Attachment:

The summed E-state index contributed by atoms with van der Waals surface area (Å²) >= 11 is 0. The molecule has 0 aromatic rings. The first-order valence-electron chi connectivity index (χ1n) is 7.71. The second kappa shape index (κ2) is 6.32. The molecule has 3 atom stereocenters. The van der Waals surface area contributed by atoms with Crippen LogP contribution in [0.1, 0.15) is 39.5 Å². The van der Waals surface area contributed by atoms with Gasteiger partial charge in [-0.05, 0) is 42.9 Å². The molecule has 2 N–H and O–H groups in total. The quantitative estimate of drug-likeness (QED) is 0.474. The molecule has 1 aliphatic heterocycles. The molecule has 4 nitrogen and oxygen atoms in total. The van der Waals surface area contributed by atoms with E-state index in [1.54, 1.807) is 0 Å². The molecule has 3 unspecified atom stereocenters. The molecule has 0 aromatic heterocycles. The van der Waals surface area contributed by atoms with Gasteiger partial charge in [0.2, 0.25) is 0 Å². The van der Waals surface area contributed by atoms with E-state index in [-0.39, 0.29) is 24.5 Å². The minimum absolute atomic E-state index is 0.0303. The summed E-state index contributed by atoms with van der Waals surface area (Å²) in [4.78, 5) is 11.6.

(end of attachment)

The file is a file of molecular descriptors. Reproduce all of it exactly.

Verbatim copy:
The summed E-state index contributed by atoms with van der Waals surface area (Å²) >= 11 is 0. The molecule has 0 aromatic rings. The first-order valence-electron chi connectivity index (χ1n) is 7.71. The second kappa shape index (κ2) is 6.32. The molecule has 3 atom stereocenters. The van der Waals surface area contributed by atoms with Crippen LogP contribution in [0.1, 0.15) is 39.5 Å². The van der Waals surface area contributed by atoms with Gasteiger partial charge in [-0.05, 0) is 42.9 Å². The molecule has 2 N–H and O–H groups in total. The quantitative estimate of drug-likeness (QED) is 0.474. The molecule has 1 aliphatic heterocycles. The molecule has 4 nitrogen and oxygen atoms in total. The van der Waals surface area contributed by atoms with E-state index in [1.54, 1.807) is 0 Å². The molecule has 3 unspecified atom stereocenters. The molecule has 0 aromatic heterocycles. The van der Waals surface area contributed by atoms with Gasteiger partial charge in [0.2, 0.25) is 0 Å². The van der Waals surface area contributed by atoms with E-state index in [-0.39, 0.29) is 24.5 Å². The minimum absolute atomic E-state index is 0.0303. The summed E-state index contributed by atoms with van der Waals surface area (Å²) in [4.78, 5) is 11.6.